Re: Polaris proves the earth is round.
« Reply #20 on: February 12, 2016, 03:54:16 PM »
you're not wrong that the c/d ratio of real, physical circles is not pi.  pi isn't a real constant.

you're very wrong that this means that pi is a constant and that that constant is 4.  you're wronger to imply that 4 is a better approximation of c/d for real circles than pi.  your 'proof' is even more wronger.  the 'crinkled up' perimeter of the square is never going to actually 'straighten' up in a way that gets closer and closer to the perimeter of the circle.  no matter how much you zoom in, it will never appear to approximate the perimeter of a circle.  if you were to keep zooming in on the circle's perimeter, you'll only ever see this, no matter how much you zoom in:


except it wouldn't look so shitty since i presume nature to be way better at ms paint than i am.




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Offline Tom Bishop

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Re: Polaris proves the earth is round.
« Reply #21 on: February 12, 2016, 06:13:58 PM »
Exactly Tom! That's why I choose an orange - because it's not perfectly round. I'll have water to fill up all of it's 'imperfections' so I can measure it's 'real' volume, and thereby estimate pi (which will be larger than 3,1415xx because of the orange's imperfections).

What's wrong with the experiment?

Well, it's really the same experiment Daguerrohype is proposing. He seems to think that two shapes with the same perimeter should have the same total area within those shapes. He is wrong. I brought up the example of a triangle and a square with the same perimeters having different total areas within those shapes.
« Last Edit: February 12, 2016, 06:38:11 PM by Tom Bishop »
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Offline Panzerfaust

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Re: Polaris proves the earth is round.
« Reply #22 on: February 12, 2016, 06:30:41 PM »
Exactly Tom! That's why I choose an orange - because it's not perfectly round. I'll have water to fill up all of it's 'imperfections' so I can measure it's 'real' volume, and thereby estimate pi (which will be larger than 3,1415xx because of the orange's imperfections).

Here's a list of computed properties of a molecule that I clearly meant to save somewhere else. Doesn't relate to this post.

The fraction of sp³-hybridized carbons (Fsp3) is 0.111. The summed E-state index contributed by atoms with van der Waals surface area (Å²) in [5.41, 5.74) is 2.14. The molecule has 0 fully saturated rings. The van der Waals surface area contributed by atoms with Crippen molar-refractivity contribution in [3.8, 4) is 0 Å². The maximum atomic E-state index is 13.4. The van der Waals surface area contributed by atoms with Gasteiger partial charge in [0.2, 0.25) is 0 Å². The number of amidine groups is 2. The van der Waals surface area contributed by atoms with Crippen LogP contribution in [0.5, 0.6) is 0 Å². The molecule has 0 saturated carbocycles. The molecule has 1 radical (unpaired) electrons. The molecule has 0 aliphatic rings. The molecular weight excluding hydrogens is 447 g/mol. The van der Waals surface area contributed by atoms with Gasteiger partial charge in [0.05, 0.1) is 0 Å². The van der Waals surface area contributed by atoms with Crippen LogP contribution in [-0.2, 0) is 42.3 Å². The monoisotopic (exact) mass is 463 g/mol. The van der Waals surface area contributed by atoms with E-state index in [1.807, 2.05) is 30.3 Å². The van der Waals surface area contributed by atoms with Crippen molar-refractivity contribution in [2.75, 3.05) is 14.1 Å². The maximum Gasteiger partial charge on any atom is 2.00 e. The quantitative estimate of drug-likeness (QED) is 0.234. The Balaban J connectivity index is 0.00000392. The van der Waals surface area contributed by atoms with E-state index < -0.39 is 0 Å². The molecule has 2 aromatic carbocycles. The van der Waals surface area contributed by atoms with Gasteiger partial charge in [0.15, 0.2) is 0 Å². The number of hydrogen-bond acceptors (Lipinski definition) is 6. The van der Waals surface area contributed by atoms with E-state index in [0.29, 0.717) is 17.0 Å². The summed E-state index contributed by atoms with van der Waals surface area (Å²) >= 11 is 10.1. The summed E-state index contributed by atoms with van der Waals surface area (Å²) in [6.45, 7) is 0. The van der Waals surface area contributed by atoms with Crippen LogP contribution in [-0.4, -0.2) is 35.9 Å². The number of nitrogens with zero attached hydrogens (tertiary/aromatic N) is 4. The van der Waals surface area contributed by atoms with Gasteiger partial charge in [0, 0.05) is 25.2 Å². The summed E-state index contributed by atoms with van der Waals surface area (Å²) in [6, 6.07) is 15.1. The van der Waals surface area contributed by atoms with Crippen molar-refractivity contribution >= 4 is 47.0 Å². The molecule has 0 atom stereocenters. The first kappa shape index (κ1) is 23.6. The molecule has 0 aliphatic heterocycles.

What's wrong with the experiment?

Well, it's really the same experiment Daguerrohype is proposing. He seems to think that two shapes with the same parameter should have the same total area within those shapes. He is wrong. I brought up the example of a triangle and a square with the same parameter having different total areas within those shapes.

How would YOU best estimate the volume of e.g. an orange?

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Offline Tom Bishop

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Re: Polaris proves the earth is round.
« Reply #23 on: February 12, 2016, 06:42:18 PM »
Exactly Tom! That's why I choose an orange - because it's not perfectly round. I'll have water to fill up all of it's 'imperfections' so I can measure it's 'real' volume, and thereby estimate pi (which will be larger than 3,1415xx because of the orange's imperfections).

What's wrong with the experiment?

Well, it's really the same experiment Daguerrohype is proposing. He seems to think that two shapes with the same parameter should have the same total area within those shapes. He is wrong. I brought up the example of a triangle and a square with the same parameter having different total areas within those shapes.

How would YOU best estimate the volume of e.g. an orange?

Your experiment is irrelevant. Surface area is not related to interior area in any meaningful with polygons. See the square vs triangle with identical perimeter example above.
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Offline Panzerfaust

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Re: Polaris proves the earth is round.